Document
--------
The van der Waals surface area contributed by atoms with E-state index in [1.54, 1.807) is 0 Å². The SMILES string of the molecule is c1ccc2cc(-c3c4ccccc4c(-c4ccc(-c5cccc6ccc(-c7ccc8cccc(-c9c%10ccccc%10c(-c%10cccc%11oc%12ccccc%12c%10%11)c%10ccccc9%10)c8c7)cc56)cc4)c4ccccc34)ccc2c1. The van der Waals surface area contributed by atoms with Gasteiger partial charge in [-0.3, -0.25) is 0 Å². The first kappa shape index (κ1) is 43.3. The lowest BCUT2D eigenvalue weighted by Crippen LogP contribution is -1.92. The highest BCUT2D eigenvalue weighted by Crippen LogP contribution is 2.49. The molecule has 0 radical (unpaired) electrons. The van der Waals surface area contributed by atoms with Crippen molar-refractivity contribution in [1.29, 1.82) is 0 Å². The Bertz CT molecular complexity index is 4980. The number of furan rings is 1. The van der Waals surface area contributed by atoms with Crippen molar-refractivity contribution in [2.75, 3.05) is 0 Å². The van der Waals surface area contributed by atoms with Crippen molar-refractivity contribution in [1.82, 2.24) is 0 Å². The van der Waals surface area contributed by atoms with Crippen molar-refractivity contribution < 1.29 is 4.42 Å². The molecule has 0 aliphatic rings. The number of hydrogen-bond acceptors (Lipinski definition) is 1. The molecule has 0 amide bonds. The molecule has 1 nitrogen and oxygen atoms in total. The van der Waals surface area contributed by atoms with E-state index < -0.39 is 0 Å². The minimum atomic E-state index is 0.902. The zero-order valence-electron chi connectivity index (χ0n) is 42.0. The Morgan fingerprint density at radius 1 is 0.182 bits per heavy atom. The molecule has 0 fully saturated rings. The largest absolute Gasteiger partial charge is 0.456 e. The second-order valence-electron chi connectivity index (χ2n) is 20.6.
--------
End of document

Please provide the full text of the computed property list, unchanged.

The van der Waals surface area contributed by atoms with E-state index in [1.54, 1.807) is 0 Å². The SMILES string of the molecule is c1ccc2cc(-c3c4ccccc4c(-c4ccc(-c5cccc6ccc(-c7ccc8cccc(-c9c%10ccccc%10c(-c%10cccc%11oc%12ccccc%12c%10%11)c%10ccccc9%10)c8c7)cc56)cc4)c4ccccc34)ccc2c1. The van der Waals surface area contributed by atoms with Gasteiger partial charge in [-0.3, -0.25) is 0 Å². The first kappa shape index (κ1) is 43.3. The lowest BCUT2D eigenvalue weighted by Crippen LogP contribution is -1.92. The highest BCUT2D eigenvalue weighted by Crippen LogP contribution is 2.49. The molecule has 0 radical (unpaired) electrons. The van der Waals surface area contributed by atoms with Crippen molar-refractivity contribution in [1.29, 1.82) is 0 Å². The Bertz CT molecular complexity index is 4980. The number of furan rings is 1. The van der Waals surface area contributed by atoms with Crippen molar-refractivity contribution in [2.75, 3.05) is 0 Å². The van der Waals surface area contributed by atoms with Crippen molar-refractivity contribution in [1.82, 2.24) is 0 Å². The van der Waals surface area contributed by atoms with Crippen molar-refractivity contribution < 1.29 is 4.42 Å². The molecule has 0 aliphatic rings. The number of hydrogen-bond acceptors (Lipinski definition) is 1. The molecule has 0 amide bonds. The molecule has 1 nitrogen and oxygen atoms in total. The van der Waals surface area contributed by atoms with E-state index < -0.39 is 0 Å². The minimum atomic E-state index is 0.902. The zero-order valence-electron chi connectivity index (χ0n) is 42.0. The Morgan fingerprint density at radius 1 is 0.182 bits per heavy atom. The molecule has 0 fully saturated rings. The largest absolute Gasteiger partial charge is 0.456 e. The second-order valence-electron chi connectivity index (χ2n) is 20.6.